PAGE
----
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Crystals Large and Small Will Absolutely Blow Your Mind

If the magnification is high enough, the crystals formed through the interaction of silica polymers with barium carbonate precipitation can take on the appearance of leaves or delicate tendrils. Such shapes are called silica biomorphs. Matthias Kellermeier / Stephen Hyde / Juan Manuel Garcia-Ruiz

This is the big year for crystals — but we're not talking about Crystal smartphones or celebrity diamond rings. We're talking about the International Year of Crystallography, and the scientific study of crystals ranging from giant pillars of gypsum to tiny swirls of silica.

It so happens that Spanish researcher Juan Manuel Garcia-Ruiz is familiar with both ends of the scale. During this week's International Union of Crystallography Congress and General Assembly in Montreal, Garcia-Ruiz discussed the factors behind the formation of giant gypsum crystals in Mexico's Naica mine.

Some of Naica's crystals are more than 30 feet (9 meters) in length and half a million years old — and they make the cave look like a real-life version of Superman's Fortress of Solitude.

"In Naica, several geologic conditions have been fulfilled to form the giant crystals — including the existence of two minerals with reverse solubility vs. temperature, a hot point, and very slow cooling for thousands of years," Garcia-Ruiz explained in a news release.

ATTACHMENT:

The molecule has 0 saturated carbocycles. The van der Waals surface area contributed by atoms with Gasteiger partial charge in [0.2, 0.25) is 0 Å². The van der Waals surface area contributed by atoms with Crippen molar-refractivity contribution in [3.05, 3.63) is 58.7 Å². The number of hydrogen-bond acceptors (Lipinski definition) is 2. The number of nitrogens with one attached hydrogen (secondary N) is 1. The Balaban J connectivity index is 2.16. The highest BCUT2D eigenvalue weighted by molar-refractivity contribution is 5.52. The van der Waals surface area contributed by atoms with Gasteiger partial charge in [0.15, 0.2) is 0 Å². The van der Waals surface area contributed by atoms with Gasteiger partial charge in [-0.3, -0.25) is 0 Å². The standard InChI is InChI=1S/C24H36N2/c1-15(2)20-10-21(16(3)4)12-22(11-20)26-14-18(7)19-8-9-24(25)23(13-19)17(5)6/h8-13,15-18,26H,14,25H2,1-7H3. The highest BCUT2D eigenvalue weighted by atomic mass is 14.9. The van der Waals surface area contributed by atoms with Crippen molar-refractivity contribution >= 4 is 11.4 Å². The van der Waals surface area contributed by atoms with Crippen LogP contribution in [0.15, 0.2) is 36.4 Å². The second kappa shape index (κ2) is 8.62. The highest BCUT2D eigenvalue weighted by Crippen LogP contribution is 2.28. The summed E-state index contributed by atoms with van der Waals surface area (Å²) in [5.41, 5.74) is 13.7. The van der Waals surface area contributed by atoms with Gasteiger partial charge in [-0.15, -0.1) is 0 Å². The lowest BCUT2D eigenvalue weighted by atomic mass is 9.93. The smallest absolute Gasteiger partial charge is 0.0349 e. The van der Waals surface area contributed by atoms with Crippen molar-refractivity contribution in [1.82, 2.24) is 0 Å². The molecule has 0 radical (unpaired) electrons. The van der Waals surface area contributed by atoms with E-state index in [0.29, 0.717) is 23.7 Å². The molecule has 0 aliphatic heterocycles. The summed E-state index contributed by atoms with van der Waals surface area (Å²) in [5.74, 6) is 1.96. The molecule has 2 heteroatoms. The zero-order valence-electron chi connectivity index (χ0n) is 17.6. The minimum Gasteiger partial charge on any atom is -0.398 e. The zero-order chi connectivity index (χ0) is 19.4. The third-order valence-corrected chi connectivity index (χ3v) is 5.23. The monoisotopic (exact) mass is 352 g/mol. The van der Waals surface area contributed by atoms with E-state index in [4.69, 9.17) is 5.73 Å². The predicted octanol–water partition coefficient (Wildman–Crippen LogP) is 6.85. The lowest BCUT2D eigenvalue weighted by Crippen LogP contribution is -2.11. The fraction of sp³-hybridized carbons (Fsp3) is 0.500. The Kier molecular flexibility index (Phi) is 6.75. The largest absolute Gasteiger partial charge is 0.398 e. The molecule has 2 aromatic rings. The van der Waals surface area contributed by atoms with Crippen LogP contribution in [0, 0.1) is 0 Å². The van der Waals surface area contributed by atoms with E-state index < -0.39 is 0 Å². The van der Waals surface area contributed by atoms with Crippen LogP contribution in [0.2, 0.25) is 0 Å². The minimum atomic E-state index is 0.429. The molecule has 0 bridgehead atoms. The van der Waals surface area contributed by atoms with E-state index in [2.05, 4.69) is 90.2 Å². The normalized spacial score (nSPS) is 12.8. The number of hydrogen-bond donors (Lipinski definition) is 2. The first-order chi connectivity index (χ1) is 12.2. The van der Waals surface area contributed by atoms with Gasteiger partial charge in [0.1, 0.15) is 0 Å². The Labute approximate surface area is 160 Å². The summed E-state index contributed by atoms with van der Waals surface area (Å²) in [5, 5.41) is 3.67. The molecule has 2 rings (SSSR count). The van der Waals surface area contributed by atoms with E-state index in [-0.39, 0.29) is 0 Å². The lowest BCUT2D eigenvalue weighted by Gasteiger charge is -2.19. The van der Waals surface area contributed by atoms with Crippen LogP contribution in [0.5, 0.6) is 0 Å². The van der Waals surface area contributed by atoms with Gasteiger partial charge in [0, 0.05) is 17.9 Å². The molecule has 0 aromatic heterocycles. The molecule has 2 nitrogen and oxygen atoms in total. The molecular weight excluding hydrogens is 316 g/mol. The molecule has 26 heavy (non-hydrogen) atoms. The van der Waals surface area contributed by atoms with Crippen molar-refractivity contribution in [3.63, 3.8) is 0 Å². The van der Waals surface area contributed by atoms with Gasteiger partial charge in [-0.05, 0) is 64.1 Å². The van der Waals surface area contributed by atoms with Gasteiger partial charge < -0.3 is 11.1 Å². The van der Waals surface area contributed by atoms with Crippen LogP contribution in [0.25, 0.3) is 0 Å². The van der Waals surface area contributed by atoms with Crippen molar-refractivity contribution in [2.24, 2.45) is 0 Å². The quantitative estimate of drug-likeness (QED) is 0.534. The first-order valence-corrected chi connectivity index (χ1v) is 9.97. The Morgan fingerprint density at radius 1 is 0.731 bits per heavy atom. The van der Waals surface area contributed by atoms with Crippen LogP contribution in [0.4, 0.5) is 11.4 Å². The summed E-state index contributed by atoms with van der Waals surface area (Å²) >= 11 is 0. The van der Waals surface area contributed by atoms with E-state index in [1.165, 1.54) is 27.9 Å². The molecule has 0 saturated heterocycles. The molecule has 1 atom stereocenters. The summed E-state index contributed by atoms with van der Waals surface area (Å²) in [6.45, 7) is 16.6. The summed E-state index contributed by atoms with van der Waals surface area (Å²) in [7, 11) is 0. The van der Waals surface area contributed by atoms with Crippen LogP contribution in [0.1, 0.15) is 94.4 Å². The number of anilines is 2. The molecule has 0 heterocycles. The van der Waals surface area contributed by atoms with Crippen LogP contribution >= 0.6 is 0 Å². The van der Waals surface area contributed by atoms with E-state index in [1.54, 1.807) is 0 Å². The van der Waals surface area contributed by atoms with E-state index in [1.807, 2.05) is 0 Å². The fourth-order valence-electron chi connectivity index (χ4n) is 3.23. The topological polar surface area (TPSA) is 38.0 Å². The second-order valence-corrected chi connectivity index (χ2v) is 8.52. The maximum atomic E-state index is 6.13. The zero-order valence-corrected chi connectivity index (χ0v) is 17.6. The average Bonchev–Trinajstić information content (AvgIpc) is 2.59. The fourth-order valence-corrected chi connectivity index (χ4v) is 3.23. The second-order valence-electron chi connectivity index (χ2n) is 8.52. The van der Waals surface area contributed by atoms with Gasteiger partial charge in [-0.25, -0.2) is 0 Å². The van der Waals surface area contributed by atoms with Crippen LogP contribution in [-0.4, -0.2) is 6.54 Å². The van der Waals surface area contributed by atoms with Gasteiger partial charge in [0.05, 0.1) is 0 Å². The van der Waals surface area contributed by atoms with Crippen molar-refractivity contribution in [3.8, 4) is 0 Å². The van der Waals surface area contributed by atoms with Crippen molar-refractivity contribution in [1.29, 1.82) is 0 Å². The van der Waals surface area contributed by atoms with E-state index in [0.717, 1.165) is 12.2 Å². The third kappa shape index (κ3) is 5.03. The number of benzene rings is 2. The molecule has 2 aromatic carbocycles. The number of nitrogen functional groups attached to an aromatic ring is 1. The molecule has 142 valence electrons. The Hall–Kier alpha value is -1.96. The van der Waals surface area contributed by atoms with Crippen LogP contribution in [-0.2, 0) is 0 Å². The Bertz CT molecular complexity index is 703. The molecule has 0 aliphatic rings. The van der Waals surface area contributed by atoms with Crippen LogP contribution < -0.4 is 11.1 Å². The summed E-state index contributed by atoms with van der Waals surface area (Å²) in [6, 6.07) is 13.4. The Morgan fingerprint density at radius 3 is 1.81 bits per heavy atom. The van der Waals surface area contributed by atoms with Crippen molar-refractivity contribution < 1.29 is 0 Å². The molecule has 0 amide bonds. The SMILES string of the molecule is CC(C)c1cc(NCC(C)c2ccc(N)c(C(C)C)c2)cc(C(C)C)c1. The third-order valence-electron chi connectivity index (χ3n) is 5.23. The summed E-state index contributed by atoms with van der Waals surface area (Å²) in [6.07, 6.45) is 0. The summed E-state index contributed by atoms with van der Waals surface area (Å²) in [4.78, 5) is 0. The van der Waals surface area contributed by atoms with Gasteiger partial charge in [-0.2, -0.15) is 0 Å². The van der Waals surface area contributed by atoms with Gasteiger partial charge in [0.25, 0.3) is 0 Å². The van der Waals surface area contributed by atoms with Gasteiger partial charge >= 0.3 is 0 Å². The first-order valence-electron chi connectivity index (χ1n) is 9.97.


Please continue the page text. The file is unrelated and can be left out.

Garcia-Ruiz is also studying nanoscale crystals of silica that can take on eerily organic shapes. These "biomorphs" could easily be mistaken for worms, flowers or interwoven tendrils, and that could complicate the search for traces of primordial life on Earth or elsewhere in the universe.

Image: Silica biomorphs
These silica biomorphs were formed by the interaction of silica polymers with barium carbonate precipitation. Juan Manuel Garcia-Ruiz, a researcher and professor for Spain’s National Research Council at the University of Grenada, is investigating whether the ability of silica to trigger self-organization may have played a catalytic role in the formation of organic molecules from inorganic minerals. Matthias Kellermeier / Stephen Hyde / Juan Manuel Garcia-Ruiz

"We’ve demonstrated ... that under similar conditions to the primitive Earth, silica interacts with carbonates to form complex, self-assembled, purely inorganic structures with shapes that are indistinguishable from those considered to be remnants of the oldest life on Earth," Garcia-Ruiz said.

That suggests that we might not be able to discriminate between biological and non-biological structures based purely on their shape — an issue that came to light in 1996 during the debate over "nanofossils" in a meteorite from Mars. "We need to develop new analytical tools to reveal when life appears in this planet and [to determine] whether or not there is life elsewhere," Garcia-Ruiz said.